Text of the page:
Berkshire Theatre Group delivers a solid revival of this Bock and Harnick bio-musical.
He was arguably New York City's greatest mayor: Having served Gotham during the Great Depression and World War II, he is now namesake to a high school for performing arts, a community college, and a marginally functional airport. It's only fitting that Mayor Fiorello H. LaGuardia should have his own Broadway musical, and in 1959 he got one, courtesy of Jerry Bock and Sheldon Harnick (Fiddler on the Roof, She Loves Me). There are hints of those later, greater works in this conservative yet sturdy mounting of Fiorello! from the Massachusetts-based Berkshire Theatre Group, which is now late-summering at the East 13th Street Theatre. With a youthful, fresh-faced cast and no-frills staging by Bob Moss (founder of Playwrights Horizons), it feels like good summer stock.
The book (by Jerome Weidman and original director George Abbott) tells the story of LaGuardia (Austin Scott Lombardi), a pugnacious reform Republican in the mold of Teddy Roosevelt. After securing from party boss Ben Marino (Rylan Morsbach) the nomination to run for a safe Democratic congressional seat, he wins a surprise upset in 1916. In Washington he advocates for war with Germany and enlists in the army as a fighter pilot. He returns home after the war and marries Thea (Rebecca Brudner), an Italian immigrant and campaigner for workers' rights, much to the disappointment of his secretary, Marie (Katie Birenboim), who harbors a secret love for him. LaGuardia wants to be mayor, but he first has to overcome the corrupt Tammany Hall machine that wants him dead.
Gleefully singing in Italian and Yiddish about Tammany tyranny, the baby-faced Lombardi exudes a manic energy that feels right for LaGuardia. It's a trait shared by every successful New York City mayor since (and perhaps the reason why hizzoner never graduates to higher office). Every line is delivered with the force of an aggressive motivational speaker. Lombardi's Fiorello also exhibits a vulnerable side that the actor wisely keeps in check, as any tenacious politician would. So what if he appears about two decades too young for his role? Lombardi more than compensates by fully capturing the spirit of LaGuardia.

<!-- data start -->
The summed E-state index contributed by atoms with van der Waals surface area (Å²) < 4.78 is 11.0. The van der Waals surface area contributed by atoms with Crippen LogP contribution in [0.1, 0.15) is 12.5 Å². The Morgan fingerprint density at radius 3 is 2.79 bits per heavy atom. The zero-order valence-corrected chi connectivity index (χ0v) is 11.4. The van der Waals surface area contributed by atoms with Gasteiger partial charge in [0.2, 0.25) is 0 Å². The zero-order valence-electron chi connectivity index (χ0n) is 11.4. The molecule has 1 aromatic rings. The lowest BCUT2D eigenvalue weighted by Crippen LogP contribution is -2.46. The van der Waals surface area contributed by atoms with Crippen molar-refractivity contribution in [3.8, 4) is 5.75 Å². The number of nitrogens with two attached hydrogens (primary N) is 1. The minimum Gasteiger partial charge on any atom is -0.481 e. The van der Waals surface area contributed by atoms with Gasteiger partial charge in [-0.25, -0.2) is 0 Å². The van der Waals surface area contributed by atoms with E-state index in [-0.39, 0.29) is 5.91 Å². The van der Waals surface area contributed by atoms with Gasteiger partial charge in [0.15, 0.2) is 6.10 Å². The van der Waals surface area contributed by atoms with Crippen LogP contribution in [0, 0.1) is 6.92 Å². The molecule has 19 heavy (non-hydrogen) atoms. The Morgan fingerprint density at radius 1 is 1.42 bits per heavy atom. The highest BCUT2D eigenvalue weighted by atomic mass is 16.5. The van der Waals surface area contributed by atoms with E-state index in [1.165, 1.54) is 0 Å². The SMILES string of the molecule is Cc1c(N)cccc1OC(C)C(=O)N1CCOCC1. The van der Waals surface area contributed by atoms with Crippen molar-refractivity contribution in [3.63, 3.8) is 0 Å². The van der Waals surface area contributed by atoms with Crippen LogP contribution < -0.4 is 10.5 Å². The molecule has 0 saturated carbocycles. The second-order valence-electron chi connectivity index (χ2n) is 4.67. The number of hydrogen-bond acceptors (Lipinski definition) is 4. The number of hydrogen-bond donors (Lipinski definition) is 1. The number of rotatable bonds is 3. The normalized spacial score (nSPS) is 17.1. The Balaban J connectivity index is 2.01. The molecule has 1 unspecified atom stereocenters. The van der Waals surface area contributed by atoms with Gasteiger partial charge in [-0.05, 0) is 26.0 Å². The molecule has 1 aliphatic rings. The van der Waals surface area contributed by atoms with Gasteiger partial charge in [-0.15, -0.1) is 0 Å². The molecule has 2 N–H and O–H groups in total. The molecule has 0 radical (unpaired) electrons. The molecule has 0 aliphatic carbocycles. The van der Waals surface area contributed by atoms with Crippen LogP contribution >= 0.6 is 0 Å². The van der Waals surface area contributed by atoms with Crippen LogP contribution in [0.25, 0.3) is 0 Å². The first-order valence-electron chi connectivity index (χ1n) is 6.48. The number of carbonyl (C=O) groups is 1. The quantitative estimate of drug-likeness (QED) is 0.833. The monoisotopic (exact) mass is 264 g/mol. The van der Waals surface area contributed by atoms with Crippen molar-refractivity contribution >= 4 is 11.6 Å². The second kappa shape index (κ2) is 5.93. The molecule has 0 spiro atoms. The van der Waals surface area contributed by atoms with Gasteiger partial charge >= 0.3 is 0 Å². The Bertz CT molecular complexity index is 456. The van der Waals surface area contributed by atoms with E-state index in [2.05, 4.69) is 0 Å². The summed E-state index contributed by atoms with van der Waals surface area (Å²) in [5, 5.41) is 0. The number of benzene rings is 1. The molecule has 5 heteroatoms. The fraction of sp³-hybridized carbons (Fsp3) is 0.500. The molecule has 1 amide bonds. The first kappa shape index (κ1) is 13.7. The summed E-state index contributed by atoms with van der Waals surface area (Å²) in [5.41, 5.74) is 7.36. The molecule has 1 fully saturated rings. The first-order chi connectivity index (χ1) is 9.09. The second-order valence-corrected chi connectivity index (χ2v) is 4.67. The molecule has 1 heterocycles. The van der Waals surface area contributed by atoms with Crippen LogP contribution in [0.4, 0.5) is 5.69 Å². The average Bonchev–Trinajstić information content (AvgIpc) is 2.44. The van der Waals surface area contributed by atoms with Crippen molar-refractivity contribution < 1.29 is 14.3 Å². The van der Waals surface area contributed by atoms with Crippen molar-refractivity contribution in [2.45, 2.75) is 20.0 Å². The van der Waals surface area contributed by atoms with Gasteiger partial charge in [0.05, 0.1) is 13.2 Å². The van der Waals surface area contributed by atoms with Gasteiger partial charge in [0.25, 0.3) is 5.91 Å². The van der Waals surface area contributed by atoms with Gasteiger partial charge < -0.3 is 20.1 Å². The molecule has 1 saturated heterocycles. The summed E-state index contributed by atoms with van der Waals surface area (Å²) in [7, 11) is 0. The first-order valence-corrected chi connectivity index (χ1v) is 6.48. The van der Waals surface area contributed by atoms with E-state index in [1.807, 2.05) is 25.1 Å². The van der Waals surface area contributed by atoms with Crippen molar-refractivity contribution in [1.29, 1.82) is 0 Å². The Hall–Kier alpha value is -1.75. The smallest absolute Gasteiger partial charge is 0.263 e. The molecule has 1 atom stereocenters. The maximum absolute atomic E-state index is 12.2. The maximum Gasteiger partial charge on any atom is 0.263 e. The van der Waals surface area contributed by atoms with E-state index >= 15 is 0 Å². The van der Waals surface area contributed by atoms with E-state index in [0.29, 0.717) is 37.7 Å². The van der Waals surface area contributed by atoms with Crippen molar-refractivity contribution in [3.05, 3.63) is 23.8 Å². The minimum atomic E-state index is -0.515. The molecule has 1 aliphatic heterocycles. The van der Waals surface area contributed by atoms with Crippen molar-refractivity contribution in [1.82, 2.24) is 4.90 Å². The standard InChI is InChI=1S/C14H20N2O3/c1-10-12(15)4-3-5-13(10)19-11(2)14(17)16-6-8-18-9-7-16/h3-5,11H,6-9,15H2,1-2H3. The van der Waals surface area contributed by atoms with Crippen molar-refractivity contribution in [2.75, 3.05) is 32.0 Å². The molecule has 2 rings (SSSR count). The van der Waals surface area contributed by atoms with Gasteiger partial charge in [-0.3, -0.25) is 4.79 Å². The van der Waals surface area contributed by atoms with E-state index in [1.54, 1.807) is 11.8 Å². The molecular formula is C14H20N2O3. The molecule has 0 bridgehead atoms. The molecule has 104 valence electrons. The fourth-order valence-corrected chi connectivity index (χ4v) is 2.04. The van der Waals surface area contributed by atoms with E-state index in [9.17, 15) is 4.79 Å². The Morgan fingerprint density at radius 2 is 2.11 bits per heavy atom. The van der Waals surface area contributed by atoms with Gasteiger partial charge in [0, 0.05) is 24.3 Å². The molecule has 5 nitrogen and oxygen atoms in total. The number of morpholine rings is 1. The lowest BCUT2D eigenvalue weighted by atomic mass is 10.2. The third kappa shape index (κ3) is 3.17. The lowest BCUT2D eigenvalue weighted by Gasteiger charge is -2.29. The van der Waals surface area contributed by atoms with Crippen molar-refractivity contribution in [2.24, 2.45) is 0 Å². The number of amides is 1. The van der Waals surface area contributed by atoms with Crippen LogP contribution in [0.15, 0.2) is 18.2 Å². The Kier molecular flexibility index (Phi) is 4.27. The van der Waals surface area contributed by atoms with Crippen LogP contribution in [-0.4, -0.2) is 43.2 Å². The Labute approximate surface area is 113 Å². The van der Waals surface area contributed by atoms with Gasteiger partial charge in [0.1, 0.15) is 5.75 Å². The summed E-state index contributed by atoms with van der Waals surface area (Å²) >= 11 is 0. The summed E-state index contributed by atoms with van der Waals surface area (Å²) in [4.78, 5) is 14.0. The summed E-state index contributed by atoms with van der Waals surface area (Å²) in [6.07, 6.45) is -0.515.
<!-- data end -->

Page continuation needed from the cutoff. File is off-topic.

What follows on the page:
Truly, everyone in the cast is young and talented. Brudner's glittering soprano brings yesteryear sheen to the dreamy waltz "Till Tomorrow" and the second-act opener, "When Did I Fall in Love?" The rubber-faced Morsbach is hilarious as Ben, delivering every line with a Jimmy Stewart growl. Chelsea Cree Groen and Dan Cassin are also very funny as Marie's friend Dora and her doltish cop beau, Floyd.
Moss directs the show with Shakespearean fluidity, allowing one scene to seamlessly flow into the next. This is aided by Carl Sprague's nimble set, which features a few key furniture pieces on casters. Bafflingly, Sprague also litters the stage with cardboard cutouts of iconic Manhattan skyscrapers (several of which were not built at the time of the play's events). They don't do much for the staging other than providing an obstacle for the fleeing performers to crash into, like tap-dancing Godzillas.
Michael Callahan's choreography adds little grace to the proceedings. True, the showgirls dazzle with flashy Charlestons and flashier smiles in the number "Gentleman Jimmy." Unfortunately, the movement feels forced on the guy numbers "Politics and Poker" and "Little Tin Box."
Music director Evan Zavada competently leads a reduced orchestra of just two other musicians. While the underscoring occasionally feels thin, the vocals never do. The choral harmony on "Till Tomorrow" is especially impressive.
David Murin's costumes also offer a bit of excess in an otherwise spartan production: Everything is convincingly early 20th century, with thin silhouettes for the ladies and a plethora of hats for the gents. LaGuardia's simple black suit with cowboy hat and string tie makes him look like a sheriff from the old west, riding in on his horse to clean up this town.
If you're in the mood for a good old-fashioned (literally flag-waving) American musical, this is your ticket. Yes, parts of the show come off as passé (especially the number "Marie's Law," which subtly suggests why women shouldn't be allowed to draft legislation), but it's hard not to be charmed by Bock and Harnick's hummable melodies, delivered by an enthusiastic cast. You'll be singing the numbers all the way home.